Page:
Silver Queen. How evocative is that phrase? For your faithful correspondent, it conjures the corner farm market, whose produce came from the fields down the road. Every day at 6 p.m. in corn season (stretched out by serial plantings), a flat of Silver Queen arrived behind a tractor. The second picking of the day, timed to catch the home-bound traffic.
You walked down to the end of the driveway when the line of cars backed up past your house because the tractor was making its slow progress down the two-lane road. Put a dollar in your pocket and came back with six ears, which you husked and placed in the pot of water that you had put on the stove to boil just before you left the house. Ate some off the cob, stripped the rest for next day’s lunch.
It wasn’t anything special; Silver Queen was what was planted for eating corn in Maryland forty years ago. It was everywhere, in every farm stand on New Hampshire Avenue from the Silver Spring line to Damascus.
It had great corn flavor, but its sweetness was ephemeral. It had to be cooked as soon as picked, or it would turn starchy. Nobody grows it anymore. It’s been supplanted by a thing that looks like corn, but tastes of nothing but sugar.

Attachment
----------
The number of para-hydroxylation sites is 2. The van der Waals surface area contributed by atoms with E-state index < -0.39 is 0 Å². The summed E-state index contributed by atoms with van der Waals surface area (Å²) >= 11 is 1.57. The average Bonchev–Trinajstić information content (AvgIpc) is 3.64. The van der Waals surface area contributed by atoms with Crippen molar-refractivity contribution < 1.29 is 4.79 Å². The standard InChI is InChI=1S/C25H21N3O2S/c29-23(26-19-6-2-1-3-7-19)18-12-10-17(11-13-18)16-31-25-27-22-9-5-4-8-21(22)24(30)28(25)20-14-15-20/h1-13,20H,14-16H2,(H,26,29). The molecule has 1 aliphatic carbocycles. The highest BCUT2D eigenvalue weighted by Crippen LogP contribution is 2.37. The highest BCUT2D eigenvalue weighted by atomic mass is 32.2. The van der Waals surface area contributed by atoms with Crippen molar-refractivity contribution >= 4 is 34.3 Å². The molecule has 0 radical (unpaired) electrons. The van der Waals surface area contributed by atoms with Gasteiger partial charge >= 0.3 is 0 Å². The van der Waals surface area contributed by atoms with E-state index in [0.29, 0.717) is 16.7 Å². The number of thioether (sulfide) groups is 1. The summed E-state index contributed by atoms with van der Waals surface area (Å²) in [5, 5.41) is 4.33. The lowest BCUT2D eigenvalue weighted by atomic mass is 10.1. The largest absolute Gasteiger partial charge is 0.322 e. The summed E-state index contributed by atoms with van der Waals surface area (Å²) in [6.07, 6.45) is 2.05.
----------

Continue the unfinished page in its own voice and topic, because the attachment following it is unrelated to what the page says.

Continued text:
Now, this was meant to be a report on the state of agriculture in Maryland, as represented by the 2014 Governor’s Buy Local Cookout, but I see it has turned into an exercise in nostalgia. Bear with me. There was Silver Queen at the cookout, because at least one farmer in Maryland is still growing it.
Goat Cheese and Silver Queen Corn Cake with Smoky Tomato Ginger Jam, it said on the sign, and indeed, it was a fine goat cheese and corn cake, and the jam was nice too, but I would have been just as happy (happier!) with a just-picked ear, freshly shucked and plainly boiled, with a little butter and salt.
Chef Bryan Davis, of The Classic Catering People in Owings Mills, told me that the retro-farmer responsible for the corn was Nick Bailey of Grand View Farm in Forest Hill. I’m planning a field trip for the 2015 corn season.
Meanwhile, on another part of the Governor’s lawn, the crowd of folks involved in food production and distribution in Maryland were milling around the tables trying samples of our state’s bounty. There were patriotic shorts,
local and state-wide personalities,
and, of course, the Watermelon Queen.
The tables offered delicious food prepared by local chefs
and tipples by local distilleries and wineries.
including the Olney Farmers Market’s own Mark Mills of Chocolates and Tomatoes Farm.
Governor O’Malley entertained not only by reading a Proclamation, as one would expect from a governor, but by singing and playing, as well.
As the sun set over Annapolis, another successful Buy Local Cookout concluded. And I left with the taste of Silver Queen on my palate.